Birmingham -The Home of Lawn Tennis: The Birmingham Lawn Tennis Trail

‘A 'PERAMBULATION AROUND SPORTING EDGBASTON'

1) 8 Ampton Road, Edgbaston

Birmingham is ‘The Home of Lawn Tennis’ with the first ever game of Lawn Tennis being played in 1859 at ‘Fairlight’, 8 Ampton Road in Edgbaston. It was then home of Spanish Merchant Augurio Perera and he and his friend Major Harry Gem, Clerk to Birmingham Magistrates played rackets at the Bath Street Rackets Club in Birmingham 

In 1859, Gem and Perera wanted to play a rackets game outdoors and marked out a court on the lawn at ‘Fairlight’. The dimensions of a modern lawn tennis court roughly correspond to those of the back garden of 8 Ampton Road, Edgbaston which would be our first stopping off point on the ‘Birmingham Tennis Trail’.

2)  Edgbaston Priory Tennis Club, Sir Harry’s Road, Edgbaston

The next place of interest on the ‘Birmingham Tennis Trail’ would be the Edgbaston Priory Lawn Tennis Club in Sir Harry’s Road. Edgbaston Priory is home to the important pre – Wimbledon Ladies Tennis Tournament: ‘The AEGON Classic’.

In honour of another hugely important and significant Birmingham tennis figure, the Centre Court at Edgbaston Priory is named after the 1969 Wimbledon Ladies Singles Champion Ann Jones, who at one time lived in Edgbaston. Ann Jones has devoted a lifetime of service to the game of tennis, firstly as a Warwickshire County Player, then as an international player representing Great Britain in The Federation Cup and as a British Wimbledon Champion and latterly as an official with the Women’s Tennis Association. Interestingly Ann Jones was a World Champion Ladies Table Tennis player as a teenager before turning to outdoor tennis.

3) University of Birmingham Tennis Courts Halls of Residence, Edgbaston Park Road

The ‘Birmingham Tennis Trail’ then moves down through Edgbaston, past Edgbaston Golf Club, whose imposing clubhouse was once home to ‘Lunar Society’ member Dr William Withering, who invented the heart drug Digitalis. We turn left down Edgbaston Park Road which takes us to the University of Birmingham ‘Tennis Courts’ halls of residence. It was here that the Edgbaston Lawn Tennis Club was located until the mid 1960’s, when it joined with The Priory Lawn Tennis Club to become the Edgbaston Priory Club in Sir Harry’s Road.

The University of Birmingham kept the shale courts for a while and it was on one of these that Black Country photographer Martin Elliott, who sadly is no longer with us, shot the photograph which became the iconic 1970’s Athena poster: ‘The Tennis Girl’. The model who posed for this shot was also local hailing from Stourbridge in The Black Country, and is now a grandmother!

4) Edgbaston Archery & Lawn Tennis Society, Westbourne Road, Edgbaston

Back via Church Road and past St George’s Church and Edgbaston High School for Girls and down Westbourne Road to the Edgbaston Archery and Lawn Tennis Society (E.A.L.T.S.)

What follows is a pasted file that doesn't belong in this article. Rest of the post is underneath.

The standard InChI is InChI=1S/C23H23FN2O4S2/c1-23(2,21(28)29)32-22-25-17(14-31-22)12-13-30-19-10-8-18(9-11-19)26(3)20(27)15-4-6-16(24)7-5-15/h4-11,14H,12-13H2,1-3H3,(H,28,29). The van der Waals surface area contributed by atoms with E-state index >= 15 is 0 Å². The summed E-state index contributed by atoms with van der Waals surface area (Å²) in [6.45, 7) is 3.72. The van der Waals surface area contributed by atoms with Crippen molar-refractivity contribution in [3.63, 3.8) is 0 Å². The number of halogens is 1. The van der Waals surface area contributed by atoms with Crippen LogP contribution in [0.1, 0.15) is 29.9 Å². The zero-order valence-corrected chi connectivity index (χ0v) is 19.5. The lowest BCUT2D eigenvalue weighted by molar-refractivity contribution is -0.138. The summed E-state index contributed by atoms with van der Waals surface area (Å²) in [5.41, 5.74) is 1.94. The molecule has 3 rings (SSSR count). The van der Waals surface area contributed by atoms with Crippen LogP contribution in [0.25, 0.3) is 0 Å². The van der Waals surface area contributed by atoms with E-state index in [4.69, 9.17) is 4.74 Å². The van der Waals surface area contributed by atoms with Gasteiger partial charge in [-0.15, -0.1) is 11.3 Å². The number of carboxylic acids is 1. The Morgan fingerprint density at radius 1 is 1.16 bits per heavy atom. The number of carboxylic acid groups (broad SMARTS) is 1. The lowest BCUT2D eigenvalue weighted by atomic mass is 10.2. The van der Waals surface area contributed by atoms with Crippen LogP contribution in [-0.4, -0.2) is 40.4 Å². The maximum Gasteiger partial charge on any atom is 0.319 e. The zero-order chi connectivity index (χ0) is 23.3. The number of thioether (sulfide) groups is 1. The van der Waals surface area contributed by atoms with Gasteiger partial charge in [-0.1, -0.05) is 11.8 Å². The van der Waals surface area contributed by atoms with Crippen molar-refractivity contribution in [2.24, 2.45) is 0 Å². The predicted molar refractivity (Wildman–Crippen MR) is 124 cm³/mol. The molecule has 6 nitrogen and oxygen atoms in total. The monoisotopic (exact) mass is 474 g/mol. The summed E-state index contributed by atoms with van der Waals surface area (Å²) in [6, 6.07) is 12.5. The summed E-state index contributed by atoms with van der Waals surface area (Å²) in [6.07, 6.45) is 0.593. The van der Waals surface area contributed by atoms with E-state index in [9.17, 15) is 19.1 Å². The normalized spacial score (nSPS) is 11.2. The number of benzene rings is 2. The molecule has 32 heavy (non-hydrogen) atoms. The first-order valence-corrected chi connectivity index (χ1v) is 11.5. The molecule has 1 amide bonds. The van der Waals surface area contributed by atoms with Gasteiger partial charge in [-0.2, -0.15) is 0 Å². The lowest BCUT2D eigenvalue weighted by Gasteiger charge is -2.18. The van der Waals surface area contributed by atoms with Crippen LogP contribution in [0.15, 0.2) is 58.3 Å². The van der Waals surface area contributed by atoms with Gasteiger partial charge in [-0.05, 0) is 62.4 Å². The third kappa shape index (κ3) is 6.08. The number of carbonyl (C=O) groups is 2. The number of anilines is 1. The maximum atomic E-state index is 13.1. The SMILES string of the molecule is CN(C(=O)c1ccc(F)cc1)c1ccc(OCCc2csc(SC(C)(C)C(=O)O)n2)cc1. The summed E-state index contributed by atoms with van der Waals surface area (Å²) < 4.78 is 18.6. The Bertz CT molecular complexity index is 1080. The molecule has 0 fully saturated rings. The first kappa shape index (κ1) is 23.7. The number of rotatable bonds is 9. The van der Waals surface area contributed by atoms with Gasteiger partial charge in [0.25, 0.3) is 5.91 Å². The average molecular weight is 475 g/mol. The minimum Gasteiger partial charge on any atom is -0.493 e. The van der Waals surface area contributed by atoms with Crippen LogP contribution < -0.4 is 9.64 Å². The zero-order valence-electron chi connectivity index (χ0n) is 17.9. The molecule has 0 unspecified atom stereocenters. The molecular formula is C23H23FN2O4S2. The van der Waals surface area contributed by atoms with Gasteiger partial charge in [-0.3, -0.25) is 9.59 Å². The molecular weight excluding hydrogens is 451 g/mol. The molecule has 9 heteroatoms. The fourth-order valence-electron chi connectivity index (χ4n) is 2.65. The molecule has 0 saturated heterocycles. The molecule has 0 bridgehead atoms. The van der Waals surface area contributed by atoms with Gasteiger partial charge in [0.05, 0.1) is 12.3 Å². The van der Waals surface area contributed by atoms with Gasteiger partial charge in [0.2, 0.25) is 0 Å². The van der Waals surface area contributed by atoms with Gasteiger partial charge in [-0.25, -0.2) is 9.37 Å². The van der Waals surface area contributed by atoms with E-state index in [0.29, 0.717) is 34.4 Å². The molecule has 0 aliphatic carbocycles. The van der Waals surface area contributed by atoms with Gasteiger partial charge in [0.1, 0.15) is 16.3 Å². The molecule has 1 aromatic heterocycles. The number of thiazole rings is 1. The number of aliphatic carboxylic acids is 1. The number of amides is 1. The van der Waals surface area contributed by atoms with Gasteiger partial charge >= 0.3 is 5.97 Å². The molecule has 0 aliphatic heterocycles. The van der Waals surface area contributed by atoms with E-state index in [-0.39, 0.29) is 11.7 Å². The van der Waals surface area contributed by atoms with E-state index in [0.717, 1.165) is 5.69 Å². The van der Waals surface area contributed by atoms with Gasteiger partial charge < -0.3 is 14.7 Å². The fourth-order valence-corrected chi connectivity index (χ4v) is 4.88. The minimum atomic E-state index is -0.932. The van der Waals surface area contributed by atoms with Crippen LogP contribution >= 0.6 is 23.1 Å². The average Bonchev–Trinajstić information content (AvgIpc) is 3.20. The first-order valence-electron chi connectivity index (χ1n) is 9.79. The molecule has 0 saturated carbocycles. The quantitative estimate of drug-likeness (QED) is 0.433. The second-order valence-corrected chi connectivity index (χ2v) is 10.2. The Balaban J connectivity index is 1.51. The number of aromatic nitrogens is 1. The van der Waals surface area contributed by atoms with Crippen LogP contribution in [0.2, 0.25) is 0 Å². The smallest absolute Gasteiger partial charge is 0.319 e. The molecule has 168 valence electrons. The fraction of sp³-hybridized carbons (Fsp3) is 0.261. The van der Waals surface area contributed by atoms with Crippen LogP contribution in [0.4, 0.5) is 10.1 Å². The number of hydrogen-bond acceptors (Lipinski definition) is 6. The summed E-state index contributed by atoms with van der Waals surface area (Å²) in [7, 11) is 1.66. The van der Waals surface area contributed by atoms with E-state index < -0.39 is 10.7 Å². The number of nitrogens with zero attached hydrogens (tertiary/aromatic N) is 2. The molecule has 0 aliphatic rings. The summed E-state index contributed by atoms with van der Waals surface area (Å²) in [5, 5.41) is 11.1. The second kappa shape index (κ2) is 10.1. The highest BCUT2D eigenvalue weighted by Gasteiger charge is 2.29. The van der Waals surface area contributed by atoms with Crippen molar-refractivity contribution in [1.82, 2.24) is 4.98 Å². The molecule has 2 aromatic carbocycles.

E.A.L.T.S. is the oldest existing lawn tennis club in the world. The society’s six grass courts occupy the same piece of ground where the original courts were laid down in the early 1870’s. Therefore this patch of land holds the distinction of being the oldest lawn tennis playing surface still in regular use anywhere in the world pre-dating the All England Club at Wimbledon by 3 weeks.

5) The Oratory Church, Hagley Road, Edgbaston

The ‘Birmingham Tennis Trail’ then moves up the hill to the traffic junction named ‘The Ivy Bush’ after the public house on the corner of Hagley Road and Monument Road, near to Tolkien’s ‘Two Towers’ in  Waterworks Road, Perrott’s Folly and the Waterworks Tower.

The Birmingham Oratory just along Hagley Road in Edgbaston was at one time home to the first Olympic Lawn Tennis Champion: John Pius Boland. The son of a Dublin baker, whose Boland’s Biscuits still retail in Ireland, John Pius Boland attended The Oratory School as an orphan in Birmingham, where he played cricket and lawn tennis.

John Pius Boland’s adoptive parents taught him to play lawn tennis and his tennis skills were honed by the coaching of Father Pereira at The Oratory School in Birmingham. Boland then attended Christ Church College, Oxford. In 1894 Boland invited a Greek acquaintance: Konstantinos Manos to speak at The Oxford Union on “The Revival of the Modern Olympic Games”. Boland and Manos became close friends and Boland was invited to spend the Easter holidays of 1896 in Athens.

It appears that John Boland had no intention of competing in the first Olympic Games in Athens however his host, who was a member of the Olympic Organizing Committee, prevailed upon the 26 year-old Irishman to enter the Olympic Lawn Tennis Tournament.

Boland won two Olympic Gold Medals. He took the singles title by beating Egypt’s Dionysios Kasdaglis in three sets and then joined German Friedrich Traun to win the Men’s Doubles Title.
Andy Murray at London 2012 was not the first Olympic Tennis Men’s Singles Champion from these islands. The ‘Roll of Honour’ was begun by John Pius Boland in Athens in 1896 and was followed in Paris in 1900 by Laurence Doherty and in London 1908 by Josiah Ritchie.

John Pius Boland became a noted Irish Nationalist politician until defeat at the 1918 Irish General Election when he retired from politics and moved to London to become Director of the Catholic Teaching Society.

Another Birmingham tennis link is the fact that the noted Bishop of Birmingham, Alfred Gore whose statue stands in St Philip’s Cathedral grounds, was the brother of the very first Wimbledon Men’s Singles Champion from 1872: Spencer Gore.

By Keith Bracey, Originator of ‘The Birmingham Tennis Trail’ and Birmingham History Buff

Find out more on his blog or tweet on @1truclaretnblu